Alf Naman’s climb
The developer's first ground-up building was 25 years in the making
Alf Naman and HL23Alf Naman is standing in front of a wall of plate-glass windows, in skinny jeans and a blazer, sipping a Pellegrino and gazing down on workers tending a grassy stretch of the High Line at 23rd Street. A sliver of New York Harbor shimmers in the distance.
It’s the kind of multimillion-dollar view the veteran real estate broker spent decades showing off to clients when he worked on the Upper East Side.
But this particular $5 million apartment — one of 11 units in a 14-story luxury building known as HL23 — has an added twist. Naman built it himself.
“As a former broker,” he is saying, “you understand all the features that trigger positive feedback from buyers, based on your own experiences.”
Thus the bathrooms built of marble imported from Italy, the steel-paneled building exterior designed by famed architect Neil Denari, and the glass walls with remote-controlled shades for privacy.
Naman, who has been inching toward full-time development work for years, will find out soon enough whether buyers respond to his refined tastes, and those of his development partner, Garrett Heher, and his broker, Erin Boisson Aries of Brown Harris Stevens, who is handling sales at the 515 West 23rd Street project. HL23’s official opening is this month, timed to coincide with the opening of the newest stretch of the High Line, which will extend the existing park built on elevated tracks in a second phase stretching from 20th Street to 30th Street.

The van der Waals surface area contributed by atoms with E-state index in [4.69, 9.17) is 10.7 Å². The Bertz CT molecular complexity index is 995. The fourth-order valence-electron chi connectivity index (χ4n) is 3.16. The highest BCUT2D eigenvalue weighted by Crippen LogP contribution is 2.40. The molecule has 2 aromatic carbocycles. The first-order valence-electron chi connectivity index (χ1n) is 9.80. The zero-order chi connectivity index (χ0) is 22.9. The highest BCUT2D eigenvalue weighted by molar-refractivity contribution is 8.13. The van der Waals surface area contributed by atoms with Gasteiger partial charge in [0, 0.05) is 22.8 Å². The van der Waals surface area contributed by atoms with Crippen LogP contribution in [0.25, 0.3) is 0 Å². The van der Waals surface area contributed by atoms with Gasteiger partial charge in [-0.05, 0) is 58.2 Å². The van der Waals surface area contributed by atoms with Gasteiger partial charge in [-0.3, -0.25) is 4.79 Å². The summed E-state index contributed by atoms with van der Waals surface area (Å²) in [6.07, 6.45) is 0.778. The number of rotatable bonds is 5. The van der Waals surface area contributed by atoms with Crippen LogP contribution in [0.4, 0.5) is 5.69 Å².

Of course, that “official” date is an arbitrary one. Naman says he already has three units in contract, and offers on several others.
While Sam Zell is opening up a luxury rental a stone’s throw away (see “With 500 W. 23rd, Zell bets on West Chelsea”), few developers have as much reason to celebrate the neighborhood’s current promise as Naman, who is completing his first-ever ground-up development.
“My dream was always to develop and build and create,” Naman says.
‘Something a little different’
A native of Andover, Mass., Naman moved to Manhattan after graduating from Tufts University, began selling real estate on the Upper East Side in the late 1970s during a stint at New York University’s Stern School of Business, then took an advertising job hawking Folgers Crystals.
He later returned to real estate and opened up his own shop in the mid-1980s, focusing on rental apartments but eventually expanding to everything from shopping centers to high-end brownstones.
But it was the co-op conversion boom of the 1980s that gave him his first chance to buy his own properties. The owners of apartment buildings across the city were converting rentals to co-ops, under laws that required them to first offer the units to their tenants at steep discounts.
Naman formed a firm called Apple Rights, contacted tenants in buildings about to be converted, and offered to pay for the tenant’s “right to buy.”
“When I first moved here, everything was a bit run-down and shabby,” Naman explains. “I saw an opportunity to offer something a little different. I would paint the apartments, renovate them and freshen things up.”